The term 'Modern Architecture' produces mixed reactoins in people. Whilst traditional landmarks such as St Paul's Cathedral, the Houses of Parliament and Buckingham Palace, earn widespread approval, opinions on the new, such as the Gherkin, New York's proposed Freedom Tower and the MI5 building, are divided.
And that for me is one of the major problems with modern architecture. There is no overall consensus about what constitutes good - and bad.
What some view as a masterpiece, others see as an eyesore.
In the 19th century, there appears to have been less controversy about style, though I'm not absolutely certain about this. In Victorian times it was universally deemed appropriate that public buildings should be richly ornamented, and draw on the styles of past times, for example Manchester Town Hall. There was controversy about the cost, but not the appearance of the building, which quickly became Manchester's best loved landmark, featuring prominently on postcards and souvenirs to this day.
Today there appears to be no consensus about what a new civic building should look like. Dublin City Council's offices constructed on Wood Quay in the 1990s may be regarded by connoisseurs a commendable piece of minimalism and functionality, but I can find no images of it on the post card racks or souvenir shops on O'Connell St.
Manchester's Urbis Centre is one of the most photographed landmarks in the city, but I've also heard people say it's ugly, not in keeping with its setting, and should be torn down.
Whatever you build, someone is going to say it's rubbish. The result of this I believe is that in a lot of cases, architects aim for 'lowest common denominator' trying not to offend or be controversial, thereby avoiding the scorn of their peers or the general public. This type of architecture often uses the cheapest materials and is designed with the least amount of imagination, effort or originality. I have a word for it: Banalitecture.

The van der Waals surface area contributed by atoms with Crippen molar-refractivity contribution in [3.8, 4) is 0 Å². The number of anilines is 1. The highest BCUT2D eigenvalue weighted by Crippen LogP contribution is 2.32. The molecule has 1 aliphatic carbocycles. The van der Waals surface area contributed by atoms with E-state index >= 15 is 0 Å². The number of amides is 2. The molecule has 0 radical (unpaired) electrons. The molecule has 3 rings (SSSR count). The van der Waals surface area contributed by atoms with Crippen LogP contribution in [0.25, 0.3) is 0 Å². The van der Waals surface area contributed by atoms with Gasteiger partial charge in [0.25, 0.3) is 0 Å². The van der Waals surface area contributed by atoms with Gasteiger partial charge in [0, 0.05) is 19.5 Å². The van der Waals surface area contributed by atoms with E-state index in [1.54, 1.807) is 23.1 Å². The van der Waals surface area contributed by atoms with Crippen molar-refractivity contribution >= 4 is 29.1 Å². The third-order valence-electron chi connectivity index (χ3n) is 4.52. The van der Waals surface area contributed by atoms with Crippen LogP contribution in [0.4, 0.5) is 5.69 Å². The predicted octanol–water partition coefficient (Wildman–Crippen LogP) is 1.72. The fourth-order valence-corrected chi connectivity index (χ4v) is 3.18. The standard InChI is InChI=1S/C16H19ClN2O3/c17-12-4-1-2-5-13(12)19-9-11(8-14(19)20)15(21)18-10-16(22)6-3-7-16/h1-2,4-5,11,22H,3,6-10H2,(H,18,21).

I believe we can see the result of this in the many identikit apartment blocks springing up around major cities, all indistinguishable from each other, all using basically the same materials - often wall to wall cheap and tacky terracotta tiles - rearranged to fit the brief by the computer software.
How is it that so many buildings are so rectangular and functional, they look as if they've been designed by a computer? Because they have been designed using a computer. It's said that the reason why the Gherkin in the City of London is so curvy is that CAD software has advanced so far that it is now able to handle curves.
In my opinion modern buildings should have a 'wow' factor. Every building should strive to be different from every another, make innovative use of design features and materials, be unique, daring, quirky, and eccentric.
But that's just my opinion.
Most modern architecture isn't like that, though there are a few exceptions. Many of those exceptions are my favourite modern buildings. Some people may disagree with my choice, but I don't care!
Five of my favourite recently constructed buildings are on the right - in no particular order.
|Aidan O'Rourke has been interested in architecture from an early age. Architect was on his childhood list of preferred careers (along with Astronaut and Artist). He has strong opinions on architecture, often expressed in his website Eyewitness in Manchester, part of Manchester Online. He regards himself not as an expert but an enthusiastic amateur, aiming to stimulate interest and debate. His site aidan.co.uk is number one in Google on a search for 'modern architecture London'.|